It’s taper time! Meaning that I’ve run my last high-mileage week before the Antarctic Ice Marathon, and from here until the Big Day it’s all easy-peasy, starting tomorrow with the 3TV Half Marathon in downtown Phoenix. According to my ARR diary I’ve logged 1003 miles so far this year. Tempting as it is, I think it’s premature to pass judgment on my training, so instead I’d like to reflect, without judging, on the events of the past year.
About half the specialist cold-weather gear I bought last winter has since been replaced. Tokyo showed me that the lined wind pants were fine for ordinary wear, but wouldn’t be comfortable for running. I replaced the winter tights that kept creeping towards my ankles during the Soulstice trail run with a style with a closer fit. The first wind shell jacket I bought turned out to be too heavy – again, fine for ordinary use, and I’m certainly not throwing it out. My running gear is sorted now, although I’ll probably be futzing over gloves and scarves till the last minute. Since the summer heat is only just now breaking as I type this (we are literally experiencing a 15-degree drop in temperature over this weekend), I haven’t been able to give my full kit a proper workout, so fingers are kind of crossed on that point!
I smashed the hills at this February’s Sedona Half Marathon, and feeling better prepared than for any race before, headed into the Tokyo Marathon – where I tanked. In March I carried the torch for a pair of evening stages for One Run For Boston, feeling a little embarrassed by co-worker’s exclamations of “You’re running 14 miles, after work, in the dark? That’s Ragnar crazy!” I finished the last mile of the Whiskey Row half with one shoe off, one shoe on, thanks to a massive blister on my toe. At the Bucket of Blood half in Holbrook I got lost – not unusual for that course – but had fun anyway splashing through the monsoon puddles. The E.T. Full Moon Midnight Marathon left me drained, finishing with a Personal Worst after hours of staggering through the darkness repeating “Why do I do this to myself? Why?” Soulstice Moutain’s 7,000 foot start line led to my very first DNF. If I may temporarily ease my ban on passing judgment, don’t ever just throw a high-altitude race into the mix without specifically training for it.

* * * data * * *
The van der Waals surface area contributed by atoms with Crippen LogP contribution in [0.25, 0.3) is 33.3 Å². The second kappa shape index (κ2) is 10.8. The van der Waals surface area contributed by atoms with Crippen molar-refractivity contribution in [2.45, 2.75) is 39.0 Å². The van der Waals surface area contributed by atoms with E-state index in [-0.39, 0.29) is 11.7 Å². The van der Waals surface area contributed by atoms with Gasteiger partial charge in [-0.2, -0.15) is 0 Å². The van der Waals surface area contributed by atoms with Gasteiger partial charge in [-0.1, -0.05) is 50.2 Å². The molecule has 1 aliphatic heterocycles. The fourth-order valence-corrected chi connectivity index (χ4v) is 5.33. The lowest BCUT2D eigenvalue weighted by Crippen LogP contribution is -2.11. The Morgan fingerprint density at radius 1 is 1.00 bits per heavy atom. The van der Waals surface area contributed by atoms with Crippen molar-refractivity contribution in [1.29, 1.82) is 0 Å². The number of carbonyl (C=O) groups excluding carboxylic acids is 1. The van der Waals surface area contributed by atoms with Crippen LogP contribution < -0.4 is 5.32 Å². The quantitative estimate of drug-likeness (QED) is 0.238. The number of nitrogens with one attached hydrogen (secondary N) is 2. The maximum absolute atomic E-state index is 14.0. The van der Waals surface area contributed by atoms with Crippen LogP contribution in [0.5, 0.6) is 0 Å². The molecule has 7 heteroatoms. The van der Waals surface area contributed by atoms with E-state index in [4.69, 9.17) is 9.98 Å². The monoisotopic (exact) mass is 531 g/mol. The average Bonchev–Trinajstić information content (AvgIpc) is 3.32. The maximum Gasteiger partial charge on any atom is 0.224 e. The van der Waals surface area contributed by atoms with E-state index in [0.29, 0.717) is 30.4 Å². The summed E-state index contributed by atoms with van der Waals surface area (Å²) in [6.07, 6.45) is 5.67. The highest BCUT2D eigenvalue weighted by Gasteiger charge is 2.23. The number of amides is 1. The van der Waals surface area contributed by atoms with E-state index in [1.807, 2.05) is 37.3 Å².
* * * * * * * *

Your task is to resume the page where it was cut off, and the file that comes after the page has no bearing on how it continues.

Not to mention all the every-day obligations and crises that get in the way of training, because please, who doesn’t have those?
So here I am, 17 days out from the Big Day that I first started planning for two years ago. So now there’s a sense of relief, a sense of release, because my preparation is done, because there’s nothing left for me to do, except not screw things up between now and the 18th. Don’t try any exotic new gels or socks or stretches. Don’t drop a bowling ball on my foot. And above all, don’t think of purple penguins dancing the hula!